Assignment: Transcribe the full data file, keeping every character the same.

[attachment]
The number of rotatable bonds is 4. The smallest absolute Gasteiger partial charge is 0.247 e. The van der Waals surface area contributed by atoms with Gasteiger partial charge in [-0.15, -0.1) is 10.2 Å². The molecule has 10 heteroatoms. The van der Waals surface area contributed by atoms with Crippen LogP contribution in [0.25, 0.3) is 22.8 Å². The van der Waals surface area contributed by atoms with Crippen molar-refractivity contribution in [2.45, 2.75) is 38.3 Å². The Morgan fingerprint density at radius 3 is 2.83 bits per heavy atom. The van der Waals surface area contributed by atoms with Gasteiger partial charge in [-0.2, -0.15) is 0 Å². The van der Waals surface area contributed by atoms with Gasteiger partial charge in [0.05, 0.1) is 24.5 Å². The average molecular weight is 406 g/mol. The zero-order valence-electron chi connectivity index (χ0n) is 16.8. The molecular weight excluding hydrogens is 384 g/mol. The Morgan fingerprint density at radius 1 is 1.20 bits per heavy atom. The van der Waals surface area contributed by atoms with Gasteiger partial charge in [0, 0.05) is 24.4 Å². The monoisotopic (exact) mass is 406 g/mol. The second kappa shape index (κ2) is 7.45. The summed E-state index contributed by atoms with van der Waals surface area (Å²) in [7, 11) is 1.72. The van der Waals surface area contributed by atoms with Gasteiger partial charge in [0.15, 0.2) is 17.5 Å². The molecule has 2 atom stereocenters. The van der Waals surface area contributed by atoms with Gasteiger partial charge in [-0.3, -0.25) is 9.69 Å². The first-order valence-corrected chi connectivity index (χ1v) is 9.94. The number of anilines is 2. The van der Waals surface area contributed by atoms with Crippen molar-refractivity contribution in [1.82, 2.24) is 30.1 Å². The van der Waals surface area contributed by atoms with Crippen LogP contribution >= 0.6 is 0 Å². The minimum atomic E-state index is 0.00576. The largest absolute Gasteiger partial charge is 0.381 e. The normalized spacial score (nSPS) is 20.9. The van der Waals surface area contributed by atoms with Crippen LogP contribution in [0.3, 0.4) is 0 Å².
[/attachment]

The number of rotatable bonds is 4. The smallest absolute Gasteiger partial charge is 0.247 e. The van der Waals surface area contributed by atoms with Gasteiger partial charge in [-0.15, -0.1) is 10.2 Å². The molecule has 10 heteroatoms. The van der Waals surface area contributed by atoms with Crippen LogP contribution in [0.25, 0.3) is 22.8 Å². The van der Waals surface area contributed by atoms with Crippen molar-refractivity contribution in [2.45, 2.75) is 38.3 Å². The Morgan fingerprint density at radius 3 is 2.83 bits per heavy atom. The van der Waals surface area contributed by atoms with Gasteiger partial charge in [-0.2, -0.15) is 0 Å². The van der Waals surface area contributed by atoms with Gasteiger partial charge in [0.05, 0.1) is 24.5 Å². The average molecular weight is 406 g/mol. The zero-order valence-electron chi connectivity index (χ0n) is 16.8. The molecular weight excluding hydrogens is 384 g/mol. The Morgan fingerprint density at radius 1 is 1.20 bits per heavy atom. The van der Waals surface area contributed by atoms with Gasteiger partial charge in [0, 0.05) is 24.4 Å². The monoisotopic (exact) mass is 406 g/mol. The second kappa shape index (κ2) is 7.45. The summed E-state index contributed by atoms with van der Waals surface area (Å²) in [7, 11) is 1.72. The van der Waals surface area contributed by atoms with Gasteiger partial charge in [0.15, 0.2) is 17.5 Å². The molecule has 2 atom stereocenters. The van der Waals surface area contributed by atoms with Gasteiger partial charge in [-0.3, -0.25) is 9.69 Å². The first-order valence-corrected chi connectivity index (χ1v) is 9.94. The number of anilines is 2. The van der Waals surface area contributed by atoms with Crippen molar-refractivity contribution in [1.82, 2.24) is 30.1 Å². The van der Waals surface area contributed by atoms with Crippen LogP contribution >= 0.6 is 0 Å². The minimum atomic E-state index is 0.00576. The largest absolute Gasteiger partial charge is 0.381 e. The normalized spacial score (nSPS) is 20.9. The van der Waals surface area contributed by atoms with Crippen LogP contribution in [0.3, 0.4) is 0 Å².